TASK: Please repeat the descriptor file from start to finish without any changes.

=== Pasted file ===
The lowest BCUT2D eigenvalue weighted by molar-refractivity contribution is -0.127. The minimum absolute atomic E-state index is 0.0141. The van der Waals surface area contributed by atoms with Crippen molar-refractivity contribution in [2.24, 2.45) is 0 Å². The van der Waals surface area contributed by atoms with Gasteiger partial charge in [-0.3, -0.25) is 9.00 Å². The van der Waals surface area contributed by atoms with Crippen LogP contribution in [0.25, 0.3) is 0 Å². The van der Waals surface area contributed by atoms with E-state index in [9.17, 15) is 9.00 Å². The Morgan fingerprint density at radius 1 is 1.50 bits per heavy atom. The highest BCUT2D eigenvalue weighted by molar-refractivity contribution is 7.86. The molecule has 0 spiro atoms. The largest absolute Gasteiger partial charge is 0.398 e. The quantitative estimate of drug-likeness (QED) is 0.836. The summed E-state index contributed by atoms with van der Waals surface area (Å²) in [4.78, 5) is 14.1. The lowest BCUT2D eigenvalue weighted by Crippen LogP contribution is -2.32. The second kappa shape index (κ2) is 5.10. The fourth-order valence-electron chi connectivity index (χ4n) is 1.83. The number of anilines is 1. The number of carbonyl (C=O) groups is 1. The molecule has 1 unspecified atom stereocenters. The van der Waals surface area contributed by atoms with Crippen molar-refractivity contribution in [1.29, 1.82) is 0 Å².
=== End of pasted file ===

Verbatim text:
The lowest BCUT2D eigenvalue weighted by molar-refractivity contribution is -0.127. The minimum absolute atomic E-state index is 0.0141. The van der Waals surface area contributed by atoms with Crippen molar-refractivity contribution in [2.24, 2.45) is 0 Å². The van der Waals surface area contributed by atoms with Gasteiger partial charge in [-0.3, -0.25) is 9.00 Å². The van der Waals surface area contributed by atoms with Crippen LogP contribution in [0.25, 0.3) is 0 Å². The van der Waals surface area contributed by atoms with E-state index in [9.17, 15) is 9.00 Å². The Morgan fingerprint density at radius 1 is 1.50 bits per heavy atom. The highest BCUT2D eigenvalue weighted by molar-refractivity contribution is 7.86. The molecule has 0 spiro atoms. The largest absolute Gasteiger partial charge is 0.398 e. The quantitative estimate of drug-likeness (QED) is 0.836. The summed E-state index contributed by atoms with van der Waals surface area (Å²) in [4.78, 5) is 14.1. The lowest BCUT2D eigenvalue weighted by Crippen LogP contribution is -2.32. The second kappa shape index (κ2) is 5.10. The fourth-order valence-electron chi connectivity index (χ4n) is 1.83. The number of anilines is 1. The number of carbonyl (C=O) groups is 1. The molecule has 1 unspecified atom stereocenters. The van der Waals surface area contributed by atoms with Crippen molar-refractivity contribution in [1.29, 1.82) is 0 Å².